Welcome to our farm! Our family is made up of our two sons, a daughter-in-law, and grandson. My husband David and I, with help from our oldest son Matthew, farm 1,000 acres of mostly corn and soybeans. My husband is a 3rd generation farmer. We live on what at one time was his grandparent’s farm. My husband has lived within one mile of the home farm all his life.
I grew up in a small town and was thrilled to move to the farm after we were married 38 years ago. We farm along the Illinois River, so we have had our share of flooded fields. Even though there have been some rough times, I wouldn't change anything.
Almost anything. About ten years ago I decided we needed to add more to our farm. To have contact with the people who consumed our products. Since corn and soybeans are sold in large amounts and shipped to large markets I knew that was not an option. So I decided to start an on-farm market.
We had an old barn that was built in 1921 (with timber from the farm it sits on) that was not really being used. I started with pumpkins. That fall I decorated the barn and sold all the pumpkins I had raised. I made my seed money back and some profit. The next year I set up the picnic table in front of the barn and sold all the extra sweet corn that we had. My in-laws planted enough each year to feed the entire neighborhood and there was always some left. I again sold pumpkins, and included mums, gourds and winter squash. I slowly started adding other vegetables for the next couple of years. There was a small building next to the barn that I was able to talk my husband into helping me clean years of dirt out of, so I could have a small shop in it. At this point I should tell you my husband thought I was kind of crazy for ever starting this! But as the stand grew, he also started to help man the stand and talk with the customers; he didn't think it was quite so crazy.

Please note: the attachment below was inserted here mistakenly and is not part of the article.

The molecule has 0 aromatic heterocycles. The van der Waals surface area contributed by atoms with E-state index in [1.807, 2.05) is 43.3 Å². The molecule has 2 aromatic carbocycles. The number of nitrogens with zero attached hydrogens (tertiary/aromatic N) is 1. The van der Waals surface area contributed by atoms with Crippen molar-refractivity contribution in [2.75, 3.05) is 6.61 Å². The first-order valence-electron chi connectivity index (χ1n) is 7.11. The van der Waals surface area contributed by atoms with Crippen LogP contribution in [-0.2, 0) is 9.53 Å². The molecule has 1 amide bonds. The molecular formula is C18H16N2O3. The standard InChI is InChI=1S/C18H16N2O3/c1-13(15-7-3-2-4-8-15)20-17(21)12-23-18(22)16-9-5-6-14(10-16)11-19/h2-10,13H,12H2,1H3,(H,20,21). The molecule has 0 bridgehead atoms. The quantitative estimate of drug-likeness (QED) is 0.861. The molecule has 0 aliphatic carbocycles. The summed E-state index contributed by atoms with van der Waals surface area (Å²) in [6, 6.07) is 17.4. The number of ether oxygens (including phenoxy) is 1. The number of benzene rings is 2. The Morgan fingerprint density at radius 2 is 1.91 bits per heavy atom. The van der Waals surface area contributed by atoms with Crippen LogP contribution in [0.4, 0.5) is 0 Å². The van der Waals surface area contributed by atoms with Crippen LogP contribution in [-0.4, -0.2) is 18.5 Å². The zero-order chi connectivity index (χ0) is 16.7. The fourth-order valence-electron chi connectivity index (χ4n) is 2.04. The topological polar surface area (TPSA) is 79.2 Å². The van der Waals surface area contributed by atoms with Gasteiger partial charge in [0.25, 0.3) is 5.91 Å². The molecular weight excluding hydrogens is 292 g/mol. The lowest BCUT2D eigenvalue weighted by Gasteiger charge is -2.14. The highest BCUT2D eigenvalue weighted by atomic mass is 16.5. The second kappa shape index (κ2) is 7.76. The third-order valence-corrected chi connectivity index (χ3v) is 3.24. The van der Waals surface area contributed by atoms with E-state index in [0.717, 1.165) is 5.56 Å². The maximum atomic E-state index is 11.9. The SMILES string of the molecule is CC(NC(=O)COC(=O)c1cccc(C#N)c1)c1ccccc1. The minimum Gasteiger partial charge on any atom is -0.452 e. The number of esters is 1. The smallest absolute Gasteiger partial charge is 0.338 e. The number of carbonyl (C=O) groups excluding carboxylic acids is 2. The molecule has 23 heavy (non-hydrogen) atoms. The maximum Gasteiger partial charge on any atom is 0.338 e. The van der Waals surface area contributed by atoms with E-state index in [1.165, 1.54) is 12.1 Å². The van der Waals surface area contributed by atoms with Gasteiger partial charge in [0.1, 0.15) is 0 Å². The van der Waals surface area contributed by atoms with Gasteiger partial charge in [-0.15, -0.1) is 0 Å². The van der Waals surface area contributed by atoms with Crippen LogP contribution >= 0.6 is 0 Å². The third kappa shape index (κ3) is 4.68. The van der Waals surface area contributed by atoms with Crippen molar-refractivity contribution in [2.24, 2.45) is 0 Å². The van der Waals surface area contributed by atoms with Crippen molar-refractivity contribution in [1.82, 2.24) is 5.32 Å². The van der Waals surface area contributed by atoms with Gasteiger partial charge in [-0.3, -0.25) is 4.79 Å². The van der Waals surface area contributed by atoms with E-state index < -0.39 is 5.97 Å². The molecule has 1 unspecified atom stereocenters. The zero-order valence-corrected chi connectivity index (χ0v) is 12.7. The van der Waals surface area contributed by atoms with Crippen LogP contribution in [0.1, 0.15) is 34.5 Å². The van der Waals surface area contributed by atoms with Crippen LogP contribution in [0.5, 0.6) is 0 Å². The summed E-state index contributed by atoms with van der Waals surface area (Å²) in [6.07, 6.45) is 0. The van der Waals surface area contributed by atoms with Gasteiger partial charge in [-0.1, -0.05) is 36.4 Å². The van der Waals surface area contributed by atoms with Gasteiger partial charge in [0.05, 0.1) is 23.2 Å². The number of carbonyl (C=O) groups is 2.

Fast forward ten years, welcome to our farm! We are farming 1,000 acres of corn and soybeans, 9 acres of sweet corn, 2 acres of pumpkins and another 3 acres of raspberries, blueberries, strawberries, blackberries, heirloom tomatoes, cucumbers, onions, green beans and other assorted vegetables. We sell at three farmers markets in the Peoria, Illinois area, one of which I'm the manager of. We also have an on-farm market and bakery.
But most farmers are not as lucky as I've been, since I've been able to talk to people about our food and how it’s grown. American farmers want our food to be the safest in the world. Because what you eat is also what we eat.
Jenkins Country Comforts and Farm Market